Revocable living trusts are governed by the state in which the trust creator -- known as a settlor or grantor -- resides. In Illinois, most of the laws governing revocable trusts are found in Chapter 760 of the Illinois Civil Code, "Trusts and Fiduciaries." As in other states, a revocable living trust bypasses probate to distribute trust assets to your heirs after death.
Revocable living trusts operate in Illinois as they do in other states. You, as settlor, draw up the trust, name a beneficiary -- which in Illinois can even be a pet -- and place assets into the trust. If you name yourself as trustee, you can continue to use and control the assets without invalidating the trust in any way. At your death, a successor trustee will distribute the assets according to your written instructions, or manage them for a pet, a minor child or a disabled beneficiary.
When you create your Illinois trust, you can specify in the trust declaration exactly what authority you want your successor trustee to have. If you don't set limits, the state gives the trustee the power to sell trust assets; borrow money or mortgage assets; hire attorneys with trust funds; and lease trust property, even if the lease will last longer than the trust. If the trust holds stock, a trustee cannot vote as a shareholder or assign a proxy to do so.
Small Trust Termination
As settlor, you can revoke a trust at any time while you're alive. After your death, a trust normally become irrevocable until it has accomplished its purpose -- the assets have been given to your heirs or your minor child comes of age, for example. If the trust assets are worth less than $100,000, however, Illinois law allows your successor trustee to terminate the trust if the costs of maintaining the trust will interfere with your intentions. A successor trustee cannot make this decision if she's also a beneficiary.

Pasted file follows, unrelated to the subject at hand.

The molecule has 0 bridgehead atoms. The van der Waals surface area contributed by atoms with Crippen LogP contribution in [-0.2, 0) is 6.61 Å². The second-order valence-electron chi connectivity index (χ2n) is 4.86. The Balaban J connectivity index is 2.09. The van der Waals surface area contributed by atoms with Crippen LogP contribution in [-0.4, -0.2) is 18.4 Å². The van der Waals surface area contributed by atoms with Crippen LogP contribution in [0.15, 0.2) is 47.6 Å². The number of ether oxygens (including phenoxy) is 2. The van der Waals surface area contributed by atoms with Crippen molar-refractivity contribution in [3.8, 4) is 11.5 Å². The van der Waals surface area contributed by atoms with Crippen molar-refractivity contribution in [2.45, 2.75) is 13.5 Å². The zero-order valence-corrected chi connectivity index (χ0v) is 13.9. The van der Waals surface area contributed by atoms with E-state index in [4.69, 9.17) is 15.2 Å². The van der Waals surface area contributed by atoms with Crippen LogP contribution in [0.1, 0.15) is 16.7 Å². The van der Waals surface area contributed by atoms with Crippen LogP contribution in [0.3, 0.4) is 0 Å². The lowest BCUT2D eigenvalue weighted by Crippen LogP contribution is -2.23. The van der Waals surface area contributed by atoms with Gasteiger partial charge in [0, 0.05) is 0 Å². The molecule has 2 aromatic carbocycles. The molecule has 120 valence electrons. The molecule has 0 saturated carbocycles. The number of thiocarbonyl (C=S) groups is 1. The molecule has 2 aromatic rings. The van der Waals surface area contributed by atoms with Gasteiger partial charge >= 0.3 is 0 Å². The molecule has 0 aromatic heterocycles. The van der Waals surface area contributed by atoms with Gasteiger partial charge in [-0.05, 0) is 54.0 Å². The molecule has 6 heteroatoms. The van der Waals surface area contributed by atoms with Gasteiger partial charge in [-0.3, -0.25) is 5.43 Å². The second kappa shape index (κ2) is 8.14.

If you and your spouse divorce -- or receive an annulment or dissolve the marriage in some other way -- Illinois law revokes all provisions in the trust declaration applying to your spouse. When the trust distributes your assets, it will ignore your ex, just as if she were already deceased. This only applies if you created the trust before your marriage. It doesn't apply if you state in the divorce agreement or the trust declaration that the trust provisions remain valid.
A graduate of Oberlin College, Fraser Sherman began writing in 1981. Since then he's researched and written newspaper and magazine stories on city government, court cases, business, real estate and finance, the uses of new technologies and film history. Sherman has worked for more than a decade as a newspaper reporter, and his magazine articles have been published in "Newsweek," "Air & Space," "Backpacker" and "Boys' Life." Sherman is also the author of three film reference books, with a fourth currently under way.